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Mushrooms, for the most part, make me think of autumn. Except the morel. Like asparagus, peas, ramps, and fiddleheads, morels are a harbinger of spring, and a welcome earthy counterpoint to the fresh, grassy flavors of those other vernal ingredients. Morels are also easy to prepare and cook, as long as you know a few key pieces of information.
Choosing and Cleaning Morels
As you'll find with a lot of mushrooms, the biggest risk with morels is that they soften and rot. Seek out morels that are fresh, firm, and dry—avoid ones that are either desiccated and shriveled or soft, wet, and spongy.
Large morels are more prone to sponginess, since they're often older and already starting to break down. Smaller morels, as you can see in the photo above, are generally a safer bet, though if you do find beautiful big ones, by all means, grab 'em.
Be sure to check your morels for critters like worms, which often set up residence in the little frilly nooks in the mushrooms' caps—the silky threads they excrete may look like white mold, but it's actually a sign you have some unwanted dinner guests. Morels are wild mushrooms, so it's common to find bugs on or in them. There's no reason to avoid morels with worms (though heavily infested mushrooms might be more trouble than they're worth), as long as you take the time to pick those little visitors out.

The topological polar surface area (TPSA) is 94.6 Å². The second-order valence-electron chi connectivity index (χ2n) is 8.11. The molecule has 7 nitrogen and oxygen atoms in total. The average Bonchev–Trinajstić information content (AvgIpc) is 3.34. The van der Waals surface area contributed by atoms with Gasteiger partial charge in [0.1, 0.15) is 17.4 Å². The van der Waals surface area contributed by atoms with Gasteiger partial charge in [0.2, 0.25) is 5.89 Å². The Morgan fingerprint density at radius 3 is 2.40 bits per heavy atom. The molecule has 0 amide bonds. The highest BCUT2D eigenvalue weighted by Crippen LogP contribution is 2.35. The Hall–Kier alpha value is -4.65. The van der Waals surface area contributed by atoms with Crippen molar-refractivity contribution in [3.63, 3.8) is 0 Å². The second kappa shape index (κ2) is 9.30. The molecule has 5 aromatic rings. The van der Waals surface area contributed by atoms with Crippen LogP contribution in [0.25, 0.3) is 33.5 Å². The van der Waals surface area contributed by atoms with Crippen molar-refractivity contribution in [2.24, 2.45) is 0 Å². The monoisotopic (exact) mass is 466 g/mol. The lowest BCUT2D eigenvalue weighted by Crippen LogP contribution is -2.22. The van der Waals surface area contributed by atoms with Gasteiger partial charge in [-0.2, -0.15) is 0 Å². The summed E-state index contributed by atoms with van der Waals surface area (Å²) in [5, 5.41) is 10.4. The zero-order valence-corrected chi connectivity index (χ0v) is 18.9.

You should also inspect the morels for dirt and debris, cleaning them off with a dry pastry brush.
Trimming Morels for Cooking
Start by slicing off the tough/dirty end portion of each stem.
Then slice the morels in half lengthwise. You'll notice that they're hollow inside. I usually leave them halved, though you're free to quarter them lengthwise, or divide them even more if they're particularly large.
To cook morels, start by searing them in oil over high heat to brown them, just as you would other mushrooms.
The morels will soften and brown. Some recipes have you cook morels from start to finish in butter, but we find that the butter will burn before the morels are sufficiently browned. It's better to brown the mushrooms first, saving the butter for the end.
Then add minced onion, shallots, and/or garlic, lowering the heat to prevent scorching. (If you add these before browning the mushrooms, you risk burning them as the mushrooms sear.)
Add a very generous pat of butter, which will melt and soak into all the little crevices in the morel caps.
I like to add a splash of soy sauce, which pumps up the umami depth, along with some lemon juice, to brighten the whole thing up. A little stock or water helps emulsify the butter into a creamy, mushroom-y sauce that's just thick enough to both coat and soak into the morels.
Some green herbs right at the end, like parsley, chervil, or minced chives, add a hit of freshness, and, of course, seasoning with salt and pepper is important. Just make sure to go easy on the salt and taste as you go if you've used soy sauce—it's already brought some saltiness to the mix.
Let's end it there, before I give in to the temptation to make a "morel of the story" joke.
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